You would think that we should first be convinced of the need for change and then begin the process of
    change. It didn’t work like that for us. The ‘why, what and how’ were learnt together. Sometimes we
    cannot see the benefit of something, its true value, until we give it a go. Then a new pathway in the
    creative mind opens up, and more possibilities are seen.
    After some years of engaging with the ideas (conferences, books, school visits and experiments), we
    started to become convinced that the ‘thing of substance’ was staring us in the face all along; the Key
    Competencies (KCs). These are the soft skills that students would need in our ever-changing world. Later
    we would ‘discover’ the concept of Personalised Learning.
    KCs were developed as a central part of the NZC, along with values, subjects, principles. The KCs are
    described in the NZ Curriculum as ‘Capabilities for living and life-long learning’ (2007, p.12). Each
    Competency can be defined as a cluster of capabilities. “A ‘capability’ is demonstrated in action. It is what
    the student shows they can do—and is willing to do—as a result of their learning.” (Hipkins, 2017,
    Weaving a coherent curriculum: How the idea of ‘capabilities’ can help, p.1).
    KCs, or soft skills, have had international endorsement as well. Both Andy Hargreaves, and Mark
    Treadwell have developed their own sets as part of their global curriculums.
    In NZ schools, it appears that the KCs were mostly noted but not embraced for many years. Initially,
    perhaps, it was hard to know what to do with them when they were only generally defined and not
    accompanied with much PLD. While compulsory they could easily be passed off as ‘integrated’ without
    specifically being taught. They are problematic to assess, and we always love to assess. How are they
    taught anyway?
    At ACS, the idea of KCs being central to education was tested with a number of educational leaders and
    the staff in our school. There was agreement that this was of central importance in the change debate,
    and critical to a good education in today’s world. We began to change, most notably by introducing
    concept-based learning and inquiry based learning (through PLD with NZCER and EduKate) as well as
    experimenting with project based learning.
    As we implemented changes we began to see other benefits, most notably student engagement and self-
    direction. We had begun the journey of personalised learning, particularly at Years 7 and 10.
    But even now, as we have made these changes, we are finding we have to be drawn back to consider the
    place and influence of other parts of the NZC; namely the subjects and values along with the principles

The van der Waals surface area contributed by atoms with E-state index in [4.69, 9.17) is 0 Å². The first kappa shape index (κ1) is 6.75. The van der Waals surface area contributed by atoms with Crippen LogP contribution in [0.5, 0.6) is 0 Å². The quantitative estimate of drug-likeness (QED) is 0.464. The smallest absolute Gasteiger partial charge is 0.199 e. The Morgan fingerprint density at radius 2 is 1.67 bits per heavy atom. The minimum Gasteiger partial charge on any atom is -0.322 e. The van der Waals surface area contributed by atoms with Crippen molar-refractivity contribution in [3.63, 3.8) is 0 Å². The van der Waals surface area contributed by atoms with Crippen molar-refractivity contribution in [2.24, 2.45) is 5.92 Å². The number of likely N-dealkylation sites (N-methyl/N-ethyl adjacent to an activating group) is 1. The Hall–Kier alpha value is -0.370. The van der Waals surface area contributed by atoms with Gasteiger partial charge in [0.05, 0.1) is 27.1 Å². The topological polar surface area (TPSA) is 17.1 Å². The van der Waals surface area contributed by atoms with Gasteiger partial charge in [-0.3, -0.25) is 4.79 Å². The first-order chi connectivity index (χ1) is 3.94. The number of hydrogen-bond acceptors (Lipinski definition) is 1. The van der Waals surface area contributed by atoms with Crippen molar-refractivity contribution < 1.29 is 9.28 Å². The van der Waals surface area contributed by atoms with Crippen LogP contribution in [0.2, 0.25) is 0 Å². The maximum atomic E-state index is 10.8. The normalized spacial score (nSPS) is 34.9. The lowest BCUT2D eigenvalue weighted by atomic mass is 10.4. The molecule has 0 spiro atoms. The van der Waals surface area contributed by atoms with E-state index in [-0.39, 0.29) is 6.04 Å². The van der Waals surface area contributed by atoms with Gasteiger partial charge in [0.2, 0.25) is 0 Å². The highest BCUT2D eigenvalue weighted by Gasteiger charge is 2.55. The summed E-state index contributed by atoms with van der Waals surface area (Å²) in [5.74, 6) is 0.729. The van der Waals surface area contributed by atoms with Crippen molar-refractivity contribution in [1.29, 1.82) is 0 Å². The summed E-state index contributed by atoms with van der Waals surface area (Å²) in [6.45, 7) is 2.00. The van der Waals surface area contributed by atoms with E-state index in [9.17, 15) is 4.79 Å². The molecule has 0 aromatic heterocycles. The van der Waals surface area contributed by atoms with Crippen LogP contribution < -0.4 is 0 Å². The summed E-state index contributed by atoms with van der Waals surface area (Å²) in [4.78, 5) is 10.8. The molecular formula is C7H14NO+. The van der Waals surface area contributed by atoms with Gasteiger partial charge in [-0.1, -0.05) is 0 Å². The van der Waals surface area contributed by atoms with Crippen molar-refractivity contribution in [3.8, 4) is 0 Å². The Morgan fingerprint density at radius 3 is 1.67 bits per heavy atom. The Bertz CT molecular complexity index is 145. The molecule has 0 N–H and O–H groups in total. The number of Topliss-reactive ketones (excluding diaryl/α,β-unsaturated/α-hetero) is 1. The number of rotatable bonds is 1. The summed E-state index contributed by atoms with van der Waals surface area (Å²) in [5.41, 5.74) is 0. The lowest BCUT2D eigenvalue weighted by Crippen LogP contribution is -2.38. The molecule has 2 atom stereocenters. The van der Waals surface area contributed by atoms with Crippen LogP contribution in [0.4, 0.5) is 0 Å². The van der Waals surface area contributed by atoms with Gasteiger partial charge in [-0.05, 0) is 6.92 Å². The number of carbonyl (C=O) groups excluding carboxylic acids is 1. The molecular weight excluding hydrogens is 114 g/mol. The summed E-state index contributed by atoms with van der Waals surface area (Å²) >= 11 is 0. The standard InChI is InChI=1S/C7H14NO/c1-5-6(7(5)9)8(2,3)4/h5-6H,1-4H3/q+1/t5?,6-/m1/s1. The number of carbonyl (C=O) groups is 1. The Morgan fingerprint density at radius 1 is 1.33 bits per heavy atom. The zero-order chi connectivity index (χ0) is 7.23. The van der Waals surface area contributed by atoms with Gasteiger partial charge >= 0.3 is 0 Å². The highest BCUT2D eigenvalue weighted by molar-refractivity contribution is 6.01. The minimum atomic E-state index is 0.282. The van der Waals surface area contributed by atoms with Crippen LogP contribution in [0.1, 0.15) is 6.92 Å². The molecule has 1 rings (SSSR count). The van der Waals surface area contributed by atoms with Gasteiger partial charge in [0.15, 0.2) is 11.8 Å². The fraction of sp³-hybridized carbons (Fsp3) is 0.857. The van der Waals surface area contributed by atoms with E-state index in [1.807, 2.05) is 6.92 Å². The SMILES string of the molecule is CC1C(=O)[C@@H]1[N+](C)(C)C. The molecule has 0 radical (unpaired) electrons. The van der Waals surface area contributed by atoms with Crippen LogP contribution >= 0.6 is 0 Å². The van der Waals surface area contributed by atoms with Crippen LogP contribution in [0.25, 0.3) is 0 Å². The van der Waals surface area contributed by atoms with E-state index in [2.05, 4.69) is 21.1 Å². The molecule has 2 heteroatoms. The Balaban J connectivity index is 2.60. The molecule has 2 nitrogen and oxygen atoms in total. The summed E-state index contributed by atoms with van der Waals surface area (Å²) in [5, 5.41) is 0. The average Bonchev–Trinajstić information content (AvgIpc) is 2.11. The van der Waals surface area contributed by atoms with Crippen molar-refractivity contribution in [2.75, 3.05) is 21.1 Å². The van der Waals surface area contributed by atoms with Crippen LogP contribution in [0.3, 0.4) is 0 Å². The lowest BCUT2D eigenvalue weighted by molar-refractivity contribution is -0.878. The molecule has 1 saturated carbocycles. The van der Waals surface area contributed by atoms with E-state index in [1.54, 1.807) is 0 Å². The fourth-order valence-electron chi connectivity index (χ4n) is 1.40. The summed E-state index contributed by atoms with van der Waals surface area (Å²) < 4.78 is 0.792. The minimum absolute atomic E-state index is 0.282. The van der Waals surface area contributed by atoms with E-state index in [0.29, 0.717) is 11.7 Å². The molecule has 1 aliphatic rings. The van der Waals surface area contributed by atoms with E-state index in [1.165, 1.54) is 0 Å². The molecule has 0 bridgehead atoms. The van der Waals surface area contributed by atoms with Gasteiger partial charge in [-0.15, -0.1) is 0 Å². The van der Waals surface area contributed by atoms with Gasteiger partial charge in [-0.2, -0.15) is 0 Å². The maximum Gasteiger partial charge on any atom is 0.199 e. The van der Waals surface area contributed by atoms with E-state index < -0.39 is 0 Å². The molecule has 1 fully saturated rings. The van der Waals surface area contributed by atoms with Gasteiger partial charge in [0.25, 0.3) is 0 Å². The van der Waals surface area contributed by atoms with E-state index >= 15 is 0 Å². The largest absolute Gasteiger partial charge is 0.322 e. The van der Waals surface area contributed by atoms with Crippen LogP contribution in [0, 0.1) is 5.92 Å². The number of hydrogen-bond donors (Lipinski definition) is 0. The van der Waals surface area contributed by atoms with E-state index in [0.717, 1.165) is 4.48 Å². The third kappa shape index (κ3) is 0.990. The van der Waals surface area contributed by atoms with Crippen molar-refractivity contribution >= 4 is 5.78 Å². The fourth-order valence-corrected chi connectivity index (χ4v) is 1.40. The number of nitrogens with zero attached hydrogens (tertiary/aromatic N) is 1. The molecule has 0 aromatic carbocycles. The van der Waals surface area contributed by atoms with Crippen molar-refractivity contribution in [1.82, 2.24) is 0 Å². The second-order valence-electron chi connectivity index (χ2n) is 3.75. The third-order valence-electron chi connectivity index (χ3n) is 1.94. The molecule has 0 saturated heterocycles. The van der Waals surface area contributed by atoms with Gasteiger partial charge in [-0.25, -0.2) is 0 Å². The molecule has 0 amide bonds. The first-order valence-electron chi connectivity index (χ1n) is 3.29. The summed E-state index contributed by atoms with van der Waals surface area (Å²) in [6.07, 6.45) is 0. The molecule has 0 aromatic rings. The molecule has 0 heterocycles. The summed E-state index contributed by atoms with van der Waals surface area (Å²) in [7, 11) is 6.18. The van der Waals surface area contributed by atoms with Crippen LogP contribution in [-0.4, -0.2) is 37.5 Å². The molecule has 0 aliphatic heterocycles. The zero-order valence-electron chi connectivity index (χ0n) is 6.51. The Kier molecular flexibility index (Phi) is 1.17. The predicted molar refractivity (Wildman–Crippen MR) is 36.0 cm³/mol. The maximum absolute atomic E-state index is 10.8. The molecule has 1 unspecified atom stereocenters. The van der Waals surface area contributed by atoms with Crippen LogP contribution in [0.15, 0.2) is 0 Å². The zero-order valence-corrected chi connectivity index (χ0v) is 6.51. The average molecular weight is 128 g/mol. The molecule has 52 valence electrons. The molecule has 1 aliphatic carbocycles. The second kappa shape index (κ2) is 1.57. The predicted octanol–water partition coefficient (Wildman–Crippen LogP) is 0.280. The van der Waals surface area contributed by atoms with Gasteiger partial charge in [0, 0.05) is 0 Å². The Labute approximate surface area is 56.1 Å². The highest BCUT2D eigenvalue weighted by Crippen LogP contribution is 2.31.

that lie under our decision making in these areas. This focus back is particularly important as we look into
    Senior Secondary education.

2019 ASHBURTON CHRISTIAN SCHOOL CHANGE OF CLASS APPLICATION                                               P a g e | 14
Key Drivers for Educational Change
    Following this process, the principal used his sabbatical studies to explore the arguments for change
    more deeply. Following is a summary of that research.
    There has been a great deal of talk on educational change in the last few decades. Change has always
    been there. There is now, in the minds of some, a special urgency to it. The ageless aim remains; to
    prepare our children for the world they are growing up into. But the world is, apparently, a rapidly
    changing, unpredictable place. The argument follows that education must change to suit.
    There are three significant aspects of societal change that are drivers for educational change; economic,
    environmental and sociological.
    Some would argue that technology is a fourth driver. However, in my view, it sits apart from the others.
    This is because the other three have a clearly stated vision for change. Technology does not. It is more of
    a tool. But tools themselves still influence simply because they bear the imprint of the makers’ values.
    We may shape them but, without care, they will come to shape us as the smart phone is already doing,
    and the clock has already done. In fact, the advancement has been so rapid of late that we barely have
    time to reflect on the influence the advancements are having on the way we think, behave or solve
    problems. Consequently, I believe we need to view technology as a value laden tool and use it with
    cautious optimism.
    Now for the three drivers of change. Firstly, the economic. Advancements in technology mean the
    industrial age economy has been superseded by what Gilbert calls the Knowledge Society. It is out with
    masses of people working on production lines and in with job markets that require soft skills such as
    creativity, collaboration and problem solving; out with managers and their subordinates and in with
    society needing all people to have those skills. Knowledge now has less or no intrinsic value (Though, with